Interpreting Resilience

Having dealt with disability since childhood, Alessa Ramos uses her skills and experience to help Mount Sinai patients develop their own resilience. In this podcast, she shares her journey.


[00:00:00] Stephen Calabria: From the Mount Sinai Health System in New York City, this is Road to Resilience, a podcast about facing adversity. I'm Stephen Calabria.

[00:00:11] Today on the show, we welcome Alyssa Ramos, a language interpreter at Mount Sinai South Nassau Hospital. In her work, Alessa helps patients, families, and staff navigate language barriers that arise in healthcare.

[00:00:23] The journey to get there was difficult, as Alyssa was born with a lifelong medical condition that would normally serve as an obstacle to greater success. Alyssa's chosen course is a case study in resilience for medical professionals and anyone else facing adversity. We're pleased to welcome Alyssa on the show.

[00:00:39] Alessa Ramos, welcome to Road to Resilience.

[00:00:43] Alessa Ramos: Oh, thank you. It's great to be here. Thank you, Stephen.

[00:00:45] Stephen Calabria: If you would, please give us a primer on your background.

[00:00:49] Alessa Ramos: Sure. So I am a medical interpreter and I interpret for Spanish, but I also help coordinate language services for Mount Sinai, South Nassau.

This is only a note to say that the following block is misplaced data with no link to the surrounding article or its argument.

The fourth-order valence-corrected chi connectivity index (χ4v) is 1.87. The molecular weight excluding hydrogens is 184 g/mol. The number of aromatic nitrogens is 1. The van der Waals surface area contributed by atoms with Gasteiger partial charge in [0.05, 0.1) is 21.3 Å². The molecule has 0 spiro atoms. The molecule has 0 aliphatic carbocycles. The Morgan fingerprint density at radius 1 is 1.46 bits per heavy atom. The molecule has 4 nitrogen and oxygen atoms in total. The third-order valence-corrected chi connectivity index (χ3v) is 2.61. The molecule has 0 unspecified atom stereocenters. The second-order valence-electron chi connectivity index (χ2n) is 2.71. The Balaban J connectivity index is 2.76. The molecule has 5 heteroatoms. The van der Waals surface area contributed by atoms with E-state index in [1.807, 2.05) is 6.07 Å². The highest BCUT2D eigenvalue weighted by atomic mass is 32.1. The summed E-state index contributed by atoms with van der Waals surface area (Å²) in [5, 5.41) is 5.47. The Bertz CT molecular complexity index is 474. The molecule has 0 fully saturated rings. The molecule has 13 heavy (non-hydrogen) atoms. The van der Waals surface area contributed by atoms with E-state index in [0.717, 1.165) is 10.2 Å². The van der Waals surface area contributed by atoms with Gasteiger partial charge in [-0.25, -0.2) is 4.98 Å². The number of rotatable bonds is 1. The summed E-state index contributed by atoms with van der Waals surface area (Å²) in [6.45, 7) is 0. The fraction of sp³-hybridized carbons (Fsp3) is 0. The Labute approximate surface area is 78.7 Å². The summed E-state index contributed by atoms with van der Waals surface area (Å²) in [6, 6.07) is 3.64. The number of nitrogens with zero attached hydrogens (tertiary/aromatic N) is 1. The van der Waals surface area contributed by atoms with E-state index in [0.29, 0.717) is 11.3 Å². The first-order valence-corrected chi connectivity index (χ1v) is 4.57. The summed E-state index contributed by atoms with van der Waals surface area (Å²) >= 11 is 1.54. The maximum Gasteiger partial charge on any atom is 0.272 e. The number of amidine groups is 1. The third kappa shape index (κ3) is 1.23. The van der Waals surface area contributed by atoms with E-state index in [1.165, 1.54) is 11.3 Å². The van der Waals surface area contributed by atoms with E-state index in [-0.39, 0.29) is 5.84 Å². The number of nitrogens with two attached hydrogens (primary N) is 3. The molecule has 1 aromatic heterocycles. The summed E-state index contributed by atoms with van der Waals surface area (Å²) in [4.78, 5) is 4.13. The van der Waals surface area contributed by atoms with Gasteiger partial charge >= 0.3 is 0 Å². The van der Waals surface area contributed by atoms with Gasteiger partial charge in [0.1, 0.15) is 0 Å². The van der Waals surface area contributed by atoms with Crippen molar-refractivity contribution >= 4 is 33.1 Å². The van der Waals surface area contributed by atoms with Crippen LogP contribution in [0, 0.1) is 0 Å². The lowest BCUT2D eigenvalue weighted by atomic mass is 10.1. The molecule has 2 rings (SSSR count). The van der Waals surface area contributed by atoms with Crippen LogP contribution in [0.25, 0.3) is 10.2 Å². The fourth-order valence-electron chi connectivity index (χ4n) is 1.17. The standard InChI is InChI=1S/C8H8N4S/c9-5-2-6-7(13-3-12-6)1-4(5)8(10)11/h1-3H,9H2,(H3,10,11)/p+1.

[00:00:58] It's in Oceanside ,on Long Island. So with them, I've been a volunteer since 2016, and then eventually I started working under the language services department in 2020. And then from there, I've been working under the manager of language services and also diversity, equity, and inclusion services.

[00:01:15] We've been managing language-related interpretation services, but also things related to diversity, equity, and inclusion, such as awareness regarding LGBTQ initiatives or disability initiatives or anything else related to social health related care needs.

[00:01:31] Stephen Calabria: Now, having grown up bilingual, what was it like around the house?

[00:01:36] Alessa Ramos: So, growing up bilingual was interesting because you feel like you're living two sides of, I mean, you have two different cultures to dive into. So in school, you know, you engage in your regular curriculum and I would have friends who would only speak mostly English, but then you would have this other area where you could go home and just speak Spanish to your parents and it felt like you just understood each other on a different level.

[00:01:57] My father was bilingual so he can speak English and Spanish but my mother only understands Spanish. Living here for so long now, she can juggle both but when we were younger, she would only stand by Spanish.

[00:02:09] Stephen Calabria: Now, you were born with neuroblastoma. What is that exactly?

[00:02:13] Alessa Ramos: So, neuroblastoma is a cancer. It's a tumor that happens in the spinal cord, and for me, it was in the lower half of my spinal cord. It usually happens in development, like when you're still a baby, when you're still in the womb. So that's when mine hit, and it wasn't really detected until I was born. So it wasn't known that I was ill from when I was still growing in my mother's womb.

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